4ocean: Ending the Ocean Plastic Crisis | #MindYourWake Series
Twenty-five million pounds of trash is hard to imagine. Yet, it’s the reality according to 4ocean. Specifically, more than 25,407,000 pounds of plastic is what the non-profit organization and its supporters have removed from the world’s oceans, rivers, and coastlines in just five years. Considering it all started with a vacation in Indonesia, 4ocean’s dedication to ending the ocean plastic problem is all the more impressive.
That vacation took place in 2015. Alex Schulze and Andrew Cooper were college friends—recent graduates, in fact—who, growing up in Florida, loved the water. They booked a surfing trip in Bali as a way to have even more fun. They hadn’t even landed when they realized something shocking.
They initially spied through the plane window what they thought were lines of seaweed on the beach. However, those lines were actually rows of trash, deposited by the tides. Bewildered, they asked locals why no one was cleaning it up. They quickly learned that despite removal occurring every day, more arrived just as rapidly. They further saw fishermen plying their craft through floating piles of plastic, and learned from them the detrimental impact on their livelihoods.
What is 4ocean?
Schulze and Cooper credit the experience with opening their eyes and minds to just how bad the plastics problem is. Conveniently being business majors, they put their heads together and realized they could pay the fishermen to remove the garbage from the waters before it ever hit the shores. This was the seed that got 4ocean started.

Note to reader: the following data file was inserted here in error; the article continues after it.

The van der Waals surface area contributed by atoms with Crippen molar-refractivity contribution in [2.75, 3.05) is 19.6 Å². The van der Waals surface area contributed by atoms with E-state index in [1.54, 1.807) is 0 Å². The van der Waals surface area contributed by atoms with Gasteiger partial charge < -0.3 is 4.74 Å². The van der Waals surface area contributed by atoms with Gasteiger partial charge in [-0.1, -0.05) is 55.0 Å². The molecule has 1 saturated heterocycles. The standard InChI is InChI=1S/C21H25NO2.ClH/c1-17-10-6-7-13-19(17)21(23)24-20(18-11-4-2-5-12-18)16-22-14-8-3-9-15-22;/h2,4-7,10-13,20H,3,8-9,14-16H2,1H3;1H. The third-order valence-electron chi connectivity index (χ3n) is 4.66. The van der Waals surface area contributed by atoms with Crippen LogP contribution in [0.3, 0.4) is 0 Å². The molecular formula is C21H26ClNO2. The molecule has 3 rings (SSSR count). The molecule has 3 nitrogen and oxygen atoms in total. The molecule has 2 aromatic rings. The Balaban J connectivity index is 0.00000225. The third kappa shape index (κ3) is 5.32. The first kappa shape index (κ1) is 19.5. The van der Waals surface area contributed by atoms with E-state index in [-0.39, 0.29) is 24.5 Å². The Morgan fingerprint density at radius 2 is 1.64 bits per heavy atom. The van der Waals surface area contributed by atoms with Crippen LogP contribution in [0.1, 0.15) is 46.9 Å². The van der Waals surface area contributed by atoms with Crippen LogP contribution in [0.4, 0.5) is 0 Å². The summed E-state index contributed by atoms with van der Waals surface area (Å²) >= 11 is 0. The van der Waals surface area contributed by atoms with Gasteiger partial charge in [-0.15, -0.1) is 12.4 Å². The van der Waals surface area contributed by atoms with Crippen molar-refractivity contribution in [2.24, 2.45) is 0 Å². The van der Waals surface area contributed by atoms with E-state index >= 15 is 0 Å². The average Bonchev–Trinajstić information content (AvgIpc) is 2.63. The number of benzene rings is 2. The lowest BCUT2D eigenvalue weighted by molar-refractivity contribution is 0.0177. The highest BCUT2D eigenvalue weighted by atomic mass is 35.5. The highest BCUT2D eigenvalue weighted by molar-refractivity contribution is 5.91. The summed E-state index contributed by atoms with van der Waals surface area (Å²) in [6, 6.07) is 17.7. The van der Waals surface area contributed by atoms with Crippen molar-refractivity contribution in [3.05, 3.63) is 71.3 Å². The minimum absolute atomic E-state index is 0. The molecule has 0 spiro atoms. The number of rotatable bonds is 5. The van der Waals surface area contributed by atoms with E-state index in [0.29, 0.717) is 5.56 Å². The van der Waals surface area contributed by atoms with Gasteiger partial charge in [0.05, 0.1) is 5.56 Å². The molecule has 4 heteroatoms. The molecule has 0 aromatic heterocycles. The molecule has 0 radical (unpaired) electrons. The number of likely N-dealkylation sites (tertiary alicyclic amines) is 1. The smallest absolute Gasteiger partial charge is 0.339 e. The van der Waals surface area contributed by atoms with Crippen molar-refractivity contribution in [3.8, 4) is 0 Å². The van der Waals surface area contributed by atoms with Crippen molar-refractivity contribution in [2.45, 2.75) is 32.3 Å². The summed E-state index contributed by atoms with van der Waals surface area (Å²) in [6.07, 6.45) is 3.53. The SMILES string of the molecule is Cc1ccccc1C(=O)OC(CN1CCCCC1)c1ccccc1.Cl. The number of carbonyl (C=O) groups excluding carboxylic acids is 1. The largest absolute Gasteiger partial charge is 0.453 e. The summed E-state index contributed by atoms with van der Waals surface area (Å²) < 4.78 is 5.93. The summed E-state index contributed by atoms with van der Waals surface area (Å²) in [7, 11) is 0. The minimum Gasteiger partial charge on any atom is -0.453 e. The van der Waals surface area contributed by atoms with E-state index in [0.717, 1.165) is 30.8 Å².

On the plane ride home, Schulze and Cooper figured out the rest. They would create and sell bracelets made of recycled materials to fund these cleanups and hire additional captains to do the same elsewhere. They chose bracelets because they’d be a conversation starter and compelling visual reminder to make wise decisions to avoid single-use plastics.
4ocean’s impact and the “one pound promise”
While 4ocean formally became a non-profit in 2017, it continues selling the bracelets today, along with reusable drinking cups, apparel, and even beach-cleanup totes.
The bracelets are the most high-profile, though, adhering to the organization’s “one pound promise.” That is, every bracelet sold represents one pound of trash pulled from the water by captains and crews under 4ocean’s employ. Hundreds of these professionals clean rivers, coastlines, and oceans daily around the world (besides having headquarters in Boca Raton, Florida, 4ocean has bases in Bali and Haiti).
Actually, every item sold does more than that.
- For instance, 4ocean has been able to acquire specially outfitted vessels that, in just one trip, remove hundreds of thousands of pounds of plastics and other debris from waterways.
- Additionally, sales have funded the purchase of new equipment; research and development of new ocean-cleaning methods; recycling advancements; and more. As the organization points out, cleaning up the ocean doesn’t just involve plucking plastic bottles from the water.